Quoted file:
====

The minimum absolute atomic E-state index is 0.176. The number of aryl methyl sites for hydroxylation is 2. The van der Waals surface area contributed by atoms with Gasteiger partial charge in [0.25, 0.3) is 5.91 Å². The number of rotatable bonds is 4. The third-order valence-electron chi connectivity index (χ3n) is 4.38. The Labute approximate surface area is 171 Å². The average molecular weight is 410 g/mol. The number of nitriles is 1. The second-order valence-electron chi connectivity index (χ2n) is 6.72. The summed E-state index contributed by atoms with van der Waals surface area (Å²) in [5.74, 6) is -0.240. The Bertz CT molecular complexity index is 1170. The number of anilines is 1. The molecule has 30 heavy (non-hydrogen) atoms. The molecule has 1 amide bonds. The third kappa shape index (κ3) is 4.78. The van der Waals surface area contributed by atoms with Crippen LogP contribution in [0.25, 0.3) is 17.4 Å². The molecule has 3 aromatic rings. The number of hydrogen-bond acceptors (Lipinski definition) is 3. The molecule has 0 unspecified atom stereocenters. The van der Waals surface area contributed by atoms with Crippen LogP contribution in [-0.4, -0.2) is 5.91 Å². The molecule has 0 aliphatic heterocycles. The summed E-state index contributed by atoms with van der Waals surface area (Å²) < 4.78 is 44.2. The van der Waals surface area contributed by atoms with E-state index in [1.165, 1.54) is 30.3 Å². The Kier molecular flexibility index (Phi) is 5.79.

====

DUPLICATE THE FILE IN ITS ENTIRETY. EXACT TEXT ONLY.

The minimum absolute atomic E-state index is 0.176. The number of aryl methyl sites for hydroxylation is 2. The van der Waals surface area contributed by atoms with Gasteiger partial charge in [0.25, 0.3) is 5.91 Å². The number of rotatable bonds is 4. The third-order valence-electron chi connectivity index (χ3n) is 4.38. The Labute approximate surface area is 171 Å². The average molecular weight is 410 g/mol. The number of nitriles is 1. The second-order valence-electron chi connectivity index (χ2n) is 6.72. The summed E-state index contributed by atoms with van der Waals surface area (Å²) in [5.74, 6) is -0.240. The Bertz CT molecular complexity index is 1170. The number of anilines is 1. The molecule has 30 heavy (non-hydrogen) atoms. The molecule has 1 amide bonds. The third kappa shape index (κ3) is 4.78. The van der Waals surface area contributed by atoms with Crippen LogP contribution in [0.25, 0.3) is 17.4 Å². The molecule has 3 aromatic rings. The number of hydrogen-bond acceptors (Lipinski definition) is 3. The molecule has 0 unspecified atom stereocenters. The van der Waals surface area contributed by atoms with Crippen LogP contribution in [-0.4, -0.2) is 5.91 Å². The molecule has 0 aliphatic heterocycles. The summed E-state index contributed by atoms with van der Waals surface area (Å²) < 4.78 is 44.2. The van der Waals surface area contributed by atoms with E-state index in [1.165, 1.54) is 30.3 Å². The Kier molecular flexibility index (Phi) is 5.79.